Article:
Go to the Globe and Mail homepage

Jump to main navigationJump to main content

AdChoices
(iStockphoto/iStockphoto)
(iStockphoto/iStockphoto)

B.C. uncorks rules to licence VQA wineries in grocery stores Add to ...

Grocery stores hoping to sell British Columbia’s high-quality wines, ciders and sake will have to bid against each other for the chance to apply for a licence.

The province has released details of the next step in moving some sales of 100 per cent B.C. wines onto designated shelves in specific supermarkets.

The right to apply for a licence to sell the alcohol will be auctioned off through BC Auction, with the first round in late April.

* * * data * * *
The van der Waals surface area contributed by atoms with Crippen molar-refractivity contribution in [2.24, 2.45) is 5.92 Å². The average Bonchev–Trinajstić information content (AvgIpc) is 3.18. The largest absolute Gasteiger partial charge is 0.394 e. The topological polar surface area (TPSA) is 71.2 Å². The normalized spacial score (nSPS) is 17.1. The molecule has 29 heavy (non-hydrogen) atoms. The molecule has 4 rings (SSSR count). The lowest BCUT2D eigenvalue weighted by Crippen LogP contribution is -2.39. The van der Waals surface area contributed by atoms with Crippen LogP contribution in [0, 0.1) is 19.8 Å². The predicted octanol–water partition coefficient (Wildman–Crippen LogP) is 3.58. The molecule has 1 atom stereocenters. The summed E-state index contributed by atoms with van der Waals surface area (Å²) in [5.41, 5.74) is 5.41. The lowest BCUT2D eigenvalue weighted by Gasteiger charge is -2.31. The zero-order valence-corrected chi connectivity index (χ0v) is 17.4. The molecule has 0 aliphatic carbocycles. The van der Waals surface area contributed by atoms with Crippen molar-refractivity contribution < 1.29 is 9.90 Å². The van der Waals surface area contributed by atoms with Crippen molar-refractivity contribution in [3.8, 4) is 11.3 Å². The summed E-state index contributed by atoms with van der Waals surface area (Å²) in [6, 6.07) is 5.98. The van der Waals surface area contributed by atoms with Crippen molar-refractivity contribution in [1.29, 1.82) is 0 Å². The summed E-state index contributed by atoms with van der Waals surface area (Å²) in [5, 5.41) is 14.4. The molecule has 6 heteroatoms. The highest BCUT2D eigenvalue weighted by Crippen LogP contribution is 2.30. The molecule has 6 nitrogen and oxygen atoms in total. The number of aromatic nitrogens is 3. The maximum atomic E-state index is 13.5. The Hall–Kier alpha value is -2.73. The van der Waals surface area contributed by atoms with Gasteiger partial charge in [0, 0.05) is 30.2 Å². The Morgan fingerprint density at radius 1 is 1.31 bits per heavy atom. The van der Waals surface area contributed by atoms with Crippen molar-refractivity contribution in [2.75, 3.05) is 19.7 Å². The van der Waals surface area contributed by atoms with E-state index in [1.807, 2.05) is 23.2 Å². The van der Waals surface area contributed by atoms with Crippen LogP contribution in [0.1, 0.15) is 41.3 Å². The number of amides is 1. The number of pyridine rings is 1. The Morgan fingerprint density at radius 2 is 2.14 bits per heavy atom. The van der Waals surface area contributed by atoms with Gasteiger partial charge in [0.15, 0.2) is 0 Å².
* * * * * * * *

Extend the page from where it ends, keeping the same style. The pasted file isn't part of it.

Only grocery stores that meet strict criteria will be eligible to bid, and they’ll have to go through a registration and pre-screening process before paying a $25,000 deposit for every licence they are seeking.

The process is the second part of B.C.’s proposed revision of liquor sales involving VQA – or Vintners Quality Alliance – wineries.

It adds to the store-within-a-store model, where private liquor licences are transferred into a grocery store, which can then operate a stand-alone liquor store within its premises.

Report Typo/Error

Also on The Globe and Mail

Nanaimo pot dispensaries given week to close up (CTVNews Video)

Next story

loading

In the know

The Globe Recommends

loading

Most popular videos »

Highlights

More from The Globe and Mail

Most popular